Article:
Sigurd   (Etcheverry;   Botiaux, Cumia, Silvy, Bianco, Giband)   (Malibran 765)
Item# OP2890
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Sigurd   (Etcheverry;   Botiaux, Cumia, Silvy, Bianco, Giband)   (Malibran 765)
OP2890. SIGURD - Abridged (Reyer), w.Etcheverry Cond. Gustave Botiaux, Lyne Cumia, Jacqueline Silvy, René Bianco, Félix Giband, etc. (France) Malibran 765. Final Copy! - 7600003777652


“Gustave Botiaux, who was most popular with l’Opéra-Comique, was a splendid lyric tenor, but not without some reinforced steeliness when needed. He is easy throughout the range, except perhaps in some of the ruinous low notes….Silvy…married to Botiaux, made her début in 1949 and in 1960 appeared at the Paris Opéra and the Opéra-Comique….[has] a lovely lyric soprano, something akin to Pierrette Alarie’s but with more strength…We hear only briefly from well-known baritone René Bianco as Gunther….he had a long career, making his début in 1934 as a bass before tackling baritone roles….He continued to sing until the 1980s and died only in 2008, just short of his 100th birthday….

SIGURD is an extremely rare work and this disk [only of highlights, lasting just over an hour] should be of interest to every collector.”

- David Cutler, THE RECORD COLLECTOR, 2015

“The Nibelung and Volsung legends are so identified with Wagner's gigantic RING cycle it is hard to imagine any other musical garb. But there was, or is, and French at that, as the opera company at Montpellier has just recalled with a revival of Ernest Reyer's SIGURD. [In America, the opera was first performed on 24 December 1891 at the French Opera House in New Orleans, and the Teatro alla Scala in Milan performed it in 1894. Since then it has had periodic revivals (but only in France or Monaco); then, after World War II, it was staged in 1963 and 1995 at the Opéra de Marseille.]

In its day, SIGURD was easily the best known of the half dozen stage works by Reyer, a largely self-taught composer and prolific critic and writer on music. Wagner was still working on the RING when Reyer began with the same material in the 1860s, but after repeated rejections by the Paris Opéra, Reyer's work reached the stage only in 1884 in Brussels, eight years after Wagner's in Bayreuth. Paris followed a year later, and kept SIGURD in the repertory until 1935 (when Marjorie Lawrence and Martial Singher were in the cast). But since then it has depended on the occasional revival outside the capital.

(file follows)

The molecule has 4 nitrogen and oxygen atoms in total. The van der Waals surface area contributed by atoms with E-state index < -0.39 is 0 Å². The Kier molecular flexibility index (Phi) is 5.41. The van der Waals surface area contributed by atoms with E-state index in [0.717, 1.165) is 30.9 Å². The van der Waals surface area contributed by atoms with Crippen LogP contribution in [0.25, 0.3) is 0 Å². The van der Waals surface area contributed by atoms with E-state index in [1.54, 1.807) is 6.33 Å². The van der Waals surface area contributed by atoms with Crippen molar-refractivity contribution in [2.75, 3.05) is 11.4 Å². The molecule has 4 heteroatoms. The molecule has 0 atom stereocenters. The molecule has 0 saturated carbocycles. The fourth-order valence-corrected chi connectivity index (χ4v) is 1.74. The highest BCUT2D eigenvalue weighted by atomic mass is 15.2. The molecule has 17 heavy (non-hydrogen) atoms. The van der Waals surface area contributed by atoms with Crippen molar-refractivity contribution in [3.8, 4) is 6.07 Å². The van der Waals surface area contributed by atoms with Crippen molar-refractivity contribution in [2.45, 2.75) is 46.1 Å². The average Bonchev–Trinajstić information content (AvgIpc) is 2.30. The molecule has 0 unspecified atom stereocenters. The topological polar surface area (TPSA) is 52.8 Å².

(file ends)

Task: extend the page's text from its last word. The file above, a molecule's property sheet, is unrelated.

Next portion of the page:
The story corresponds roughly to that of GÖTTERDÄMMERUNG, centering on the trickery by which Sigurd (a/k/a Siegfried) is induced by Gunther to forget Brunehild and marry Hilda (Wagner's Gutrune), with similar tragic results. But the story is taken at face value, courtly rather than prehistoric in atmosphere, and without Wagner's political subtext or his susceptibility to modern psycho-musical analysis. Reyer was an admirer of Wagner (also of Gluck, Weber and Berlioz), but there is hardly a trace of Bayreuthian influence here. There is some use of recurrent themes, although nothing like the symphonic complexity with which Wagner used his leitmotivs. On the strength of SIGURD, Reyer seems not to have been a strongly individual composer, but a highly literate one, and this score comes across as a kind of anthology of 19th-century French romantic opera. He has the French composer's sure touch for colorfully exotic scoring and a facile way with attractive but forgettable melodic lines, but not great force of personality.”

- David Stevens, THE NEW YORK TIMES, 18 May, 1994

“Gustave Botiaux is a French operatic tenor who was winner of the Cannes competition in 1954. He was soon engaged as first tenor at the Theâtre de la Monnaie in Brussels, then soon thereafter the Paris Opéra. Botiaux’s voice tone is of a of rare quality; an athletic physique and outsized charisma naturally led to performances as Samson, Radames, Lohengrin, Jean, Roméo, Faust, Don José, Werther, Julien in a memorable LOUISE, plus Mario in TOSCA, the Duke of Mantua, Turridu and Pinkerton. Botiaux was most popular with l’Opéra-Comique where he lent his booming voice, his enthusiasm and his presence in Turridu, while the legendary Tony Poncet triumphed in Canio. His constant success in all jobs led to Japan and the USSR.

It was France which gave him two of his most iconic roles: Vasco de Gama in L'AFRICAINE, and, more importantly, the role of Sigurd in which he evoked the reputation of its famous predecessors, including César Vezzani and José Luccioni.

In 1960, he recorded four operatic recitals (33 rpm and 45 rpm) and a few selections from these recordings have been reissued as a double CD album with Malibran-Music.

Jésus Etchéverry was a French operatic conductor who became musical director at the opera house in Nancy, a post he held from 1947 until 1957. He also conducted the summer opera seasons in Luchon, Enghien and Angoulême. In 1957, he was named first conductor at the Opéra-Comique, where he remained until 1972. Beginning in 1966, he also conducted at the Palais Garnier. He became musical director of the opera house in Nantes in 1972, and then took the musical direction of the opera house in Nancy in 1977. Although his career was essentially spent in France, he did make guest appearances abroad, notably in London, Lausanne and Barcelona, where he was much appreciated in the French repertory. He left valuable recordings of Gounod's MIREILLE, and Massenet's THAÏS and WERTHER.”

- R. D. Akron